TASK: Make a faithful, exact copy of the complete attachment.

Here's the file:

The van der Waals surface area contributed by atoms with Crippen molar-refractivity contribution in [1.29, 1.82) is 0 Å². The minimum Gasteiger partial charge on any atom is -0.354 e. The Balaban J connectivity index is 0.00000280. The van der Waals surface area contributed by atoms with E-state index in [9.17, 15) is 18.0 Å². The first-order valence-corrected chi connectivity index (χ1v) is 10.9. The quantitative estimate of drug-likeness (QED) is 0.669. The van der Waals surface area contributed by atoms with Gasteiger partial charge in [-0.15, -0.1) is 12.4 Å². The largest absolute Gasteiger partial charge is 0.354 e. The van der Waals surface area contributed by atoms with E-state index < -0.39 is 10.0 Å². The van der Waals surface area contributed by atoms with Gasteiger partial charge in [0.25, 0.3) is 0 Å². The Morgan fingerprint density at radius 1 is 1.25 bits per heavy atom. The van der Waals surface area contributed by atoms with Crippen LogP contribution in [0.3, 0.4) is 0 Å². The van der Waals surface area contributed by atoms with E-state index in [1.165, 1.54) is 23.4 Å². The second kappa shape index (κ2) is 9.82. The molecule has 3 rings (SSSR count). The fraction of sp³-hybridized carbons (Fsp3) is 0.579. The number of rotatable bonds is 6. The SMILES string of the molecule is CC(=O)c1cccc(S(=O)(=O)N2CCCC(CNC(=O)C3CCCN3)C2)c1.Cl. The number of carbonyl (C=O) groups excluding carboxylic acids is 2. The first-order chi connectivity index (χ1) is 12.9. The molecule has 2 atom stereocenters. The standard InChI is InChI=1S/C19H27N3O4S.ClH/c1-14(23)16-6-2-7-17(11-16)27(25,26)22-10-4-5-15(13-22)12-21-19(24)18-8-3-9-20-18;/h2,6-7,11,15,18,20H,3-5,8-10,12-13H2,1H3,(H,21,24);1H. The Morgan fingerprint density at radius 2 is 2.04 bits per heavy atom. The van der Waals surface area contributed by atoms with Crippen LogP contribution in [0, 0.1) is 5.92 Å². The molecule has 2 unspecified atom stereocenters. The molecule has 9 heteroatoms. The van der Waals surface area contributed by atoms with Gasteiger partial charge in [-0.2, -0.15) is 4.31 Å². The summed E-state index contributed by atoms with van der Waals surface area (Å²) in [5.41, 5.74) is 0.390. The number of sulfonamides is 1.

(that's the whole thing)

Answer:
The van der Waals surface area contributed by atoms with Crippen molar-refractivity contribution in [1.29, 1.82) is 0 Å². The minimum Gasteiger partial charge on any atom is -0.354 e. The Balaban J connectivity index is 0.00000280. The van der Waals surface area contributed by atoms with E-state index in [9.17, 15) is 18.0 Å². The first-order valence-corrected chi connectivity index (χ1v) is 10.9. The quantitative estimate of drug-likeness (QED) is 0.669. The van der Waals surface area contributed by atoms with Gasteiger partial charge in [-0.15, -0.1) is 12.4 Å². The largest absolute Gasteiger partial charge is 0.354 e. The van der Waals surface area contributed by atoms with E-state index < -0.39 is 10.0 Å². The van der Waals surface area contributed by atoms with Gasteiger partial charge in [0.25, 0.3) is 0 Å². The Morgan fingerprint density at radius 1 is 1.25 bits per heavy atom. The van der Waals surface area contributed by atoms with Crippen LogP contribution in [0.3, 0.4) is 0 Å². The van der Waals surface area contributed by atoms with E-state index in [1.165, 1.54) is 23.4 Å². The second kappa shape index (κ2) is 9.82. The molecule has 3 rings (SSSR count). The fraction of sp³-hybridized carbons (Fsp3) is 0.579. The number of rotatable bonds is 6. The SMILES string of the molecule is CC(=O)c1cccc(S(=O)(=O)N2CCCC(CNC(=O)C3CCCN3)C2)c1.Cl. The number of carbonyl (C=O) groups excluding carboxylic acids is 2. The first-order chi connectivity index (χ1) is 12.9. The molecule has 2 atom stereocenters. The standard InChI is InChI=1S/C19H27N3O4S.ClH/c1-14(23)16-6-2-7-17(11-16)27(25,26)22-10-4-5-15(13-22)12-21-19(24)18-8-3-9-20-18;/h2,6-7,11,15,18,20H,3-5,8-10,12-13H2,1H3,(H,21,24);1H. The Morgan fingerprint density at radius 2 is 2.04 bits per heavy atom. The van der Waals surface area contributed by atoms with Crippen LogP contribution in [0, 0.1) is 5.92 Å². The molecule has 2 unspecified atom stereocenters. The molecule has 9 heteroatoms. The van der Waals surface area contributed by atoms with Gasteiger partial charge in [-0.2, -0.15) is 4.31 Å². The summed E-state index contributed by atoms with van der Waals surface area (Å²) in [5.41, 5.74) is 0.390. The number of sulfonamides is 1.